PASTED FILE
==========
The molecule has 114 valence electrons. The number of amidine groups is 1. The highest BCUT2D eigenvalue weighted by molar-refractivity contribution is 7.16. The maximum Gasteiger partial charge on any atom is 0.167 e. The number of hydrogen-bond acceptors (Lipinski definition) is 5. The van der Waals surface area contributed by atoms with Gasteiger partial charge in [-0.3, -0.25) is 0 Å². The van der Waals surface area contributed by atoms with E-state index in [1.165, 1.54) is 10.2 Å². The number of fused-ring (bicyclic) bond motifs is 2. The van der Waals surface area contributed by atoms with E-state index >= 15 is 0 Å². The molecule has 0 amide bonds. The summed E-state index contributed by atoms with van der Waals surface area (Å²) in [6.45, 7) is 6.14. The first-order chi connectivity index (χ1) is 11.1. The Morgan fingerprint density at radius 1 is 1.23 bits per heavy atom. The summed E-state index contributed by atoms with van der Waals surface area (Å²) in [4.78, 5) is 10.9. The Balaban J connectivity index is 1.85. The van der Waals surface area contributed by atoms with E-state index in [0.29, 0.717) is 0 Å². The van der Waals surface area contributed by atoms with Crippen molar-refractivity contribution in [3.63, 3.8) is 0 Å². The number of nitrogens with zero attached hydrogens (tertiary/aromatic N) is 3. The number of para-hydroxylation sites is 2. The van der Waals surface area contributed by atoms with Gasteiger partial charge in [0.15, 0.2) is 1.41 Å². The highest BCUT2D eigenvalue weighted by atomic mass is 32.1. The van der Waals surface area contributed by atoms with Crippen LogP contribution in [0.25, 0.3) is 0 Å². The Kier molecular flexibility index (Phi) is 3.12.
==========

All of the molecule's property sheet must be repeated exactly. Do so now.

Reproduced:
The molecule has 114 valence electrons. The number of amidine groups is 1. The highest BCUT2D eigenvalue weighted by molar-refractivity contribution is 7.16. The maximum Gasteiger partial charge on any atom is 0.167 e. The number of hydrogen-bond acceptors (Lipinski definition) is 5. The van der Waals surface area contributed by atoms with Gasteiger partial charge in [-0.3, -0.25) is 0 Å². The van der Waals surface area contributed by atoms with E-state index in [1.165, 1.54) is 10.2 Å². The number of fused-ring (bicyclic) bond motifs is 2. The van der Waals surface area contributed by atoms with E-state index >= 15 is 0 Å². The molecule has 0 amide bonds. The summed E-state index contributed by atoms with van der Waals surface area (Å²) in [6.45, 7) is 6.14. The first-order chi connectivity index (χ1) is 11.1. The Morgan fingerprint density at radius 1 is 1.23 bits per heavy atom. The summed E-state index contributed by atoms with van der Waals surface area (Å²) in [4.78, 5) is 10.9. The Balaban J connectivity index is 1.85. The van der Waals surface area contributed by atoms with E-state index in [0.29, 0.717) is 0 Å². The van der Waals surface area contributed by atoms with Crippen molar-refractivity contribution in [3.63, 3.8) is 0 Å². The number of nitrogens with zero attached hydrogens (tertiary/aromatic N) is 3. The number of para-hydroxylation sites is 2. The van der Waals surface area contributed by atoms with Gasteiger partial charge in [0.15, 0.2) is 1.41 Å². The highest BCUT2D eigenvalue weighted by atomic mass is 32.1. The van der Waals surface area contributed by atoms with Crippen LogP contribution in [0.25, 0.3) is 0 Å². The Kier molecular flexibility index (Phi) is 3.12.